Should a new tort be enacted?

1.17 The ALRC was asked to design a cause of action, rather than to determine whether it is needed or desirable. This second question was considered and answered affirmatively by three recent law reform inquiries in Australia. It was also the subject of an Issues Paper prepared by the Department of Prime Minister and Cabinet in September 2011.[3] Nevertheless, many stakeholders in this Inquiry commented on the issue.

1.18 The ALRC considers that the question of whether a statutory cause of action for serious invasion of privacy would be beneficial to the Australian community should be assessed on the basis of an understanding of:

  • the existing legal protections for privacy;

  • gaps and deficiencies in that legal protection;

  • the likelihood of the common law developing a cause of action for invasions of privacy in the absence of a statute;

  • the detailed design of the cause of action—its elements, defences and remedies; and

  • whether the cause of action is better designed in statute, or left to be developed by the courts.

1.19 Many stakeholders expressed their support for a statutory cause of action.[4] Only a few told the ALRC that the law did not need to be changed at all, and that there were no gaps in the legal protection of privacy in Australia.[5] Even many of those who opposed a privacy tort did not deny the importance or value of privacy.[6] Rather, they based their opposition to the tort on other grounds. It was said that there was little evidence that privacy is invaded in Australia, and that there are no media practices in Australia such as those exposed in the UK phone hacking scandal involving the now defunct News of the World. It was also said that there are no significant gaps in the law, and a new tort would have an undesirable effect on the media, on other businesses, and on the free flow of information.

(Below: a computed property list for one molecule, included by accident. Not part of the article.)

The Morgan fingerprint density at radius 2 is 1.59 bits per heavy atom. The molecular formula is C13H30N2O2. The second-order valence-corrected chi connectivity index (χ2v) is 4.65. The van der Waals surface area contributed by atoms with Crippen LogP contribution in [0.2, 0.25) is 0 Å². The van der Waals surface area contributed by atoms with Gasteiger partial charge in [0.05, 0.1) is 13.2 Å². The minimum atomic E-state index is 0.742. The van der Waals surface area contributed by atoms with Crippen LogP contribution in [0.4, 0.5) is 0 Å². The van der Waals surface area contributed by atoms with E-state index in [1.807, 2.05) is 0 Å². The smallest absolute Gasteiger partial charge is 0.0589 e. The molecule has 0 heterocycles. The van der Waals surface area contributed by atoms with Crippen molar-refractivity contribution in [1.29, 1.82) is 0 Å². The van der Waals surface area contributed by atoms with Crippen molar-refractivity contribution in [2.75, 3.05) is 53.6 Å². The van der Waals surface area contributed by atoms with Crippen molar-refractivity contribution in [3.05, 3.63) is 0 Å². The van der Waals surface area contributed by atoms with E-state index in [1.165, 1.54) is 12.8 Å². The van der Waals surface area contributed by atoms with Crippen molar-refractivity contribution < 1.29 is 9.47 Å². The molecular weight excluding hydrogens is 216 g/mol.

1.20 The ALRC is not convinced that there is no evidence of invasions of privacy in Australia. Invasions of privacy by intrusion or misuse of private information are known to occur in a wide variety of circumstances.

1.21 While it may be true that the Australian media operate more appropriately than some of their UK counterparts, it is not necessarily the case that the Australian media never unjustifiably invade people’s privacy. Rather, it may be that where they have done so, and the plaintiff complains, they have settled the plaintiff’s claims to avoid litigation, publicity and the setting of a precedent.

1.22 The fact that courts have not recognised a common law cause of action, as they have in other countries, also does not show that there is no need for a statutory cause of action. It may merely indicate that litigants are reluctant to risk lengthy and costly proceedings and appeals arguing a novel point of law. ALRC consultations with practitioners confirmed this view.

1.23 Some who opposed the introduction of a new cause of action recognised that there are gaps in the law, but submitted that it would be preferable to fill those gaps in other ways.[7] Other stakeholders who opposed a new privacy tort submitted that it would nevertheless be preferable to ‘shoehorning’ privacy protection into existing actions.[8]

International developments

1.24 There are civil causes of action for serious invasion of privacy in New Zealand, the United Kingdom, the United States and Canada.

1.25 The UK has developed extensive legal protection of privacy by extending the equitable action for breach of confidence, under the influence of the Human Rights Act 1998 (UK).[9] This Act requires the courts to give effect to the protection of rights and freedoms in the European Convention on Human Rights.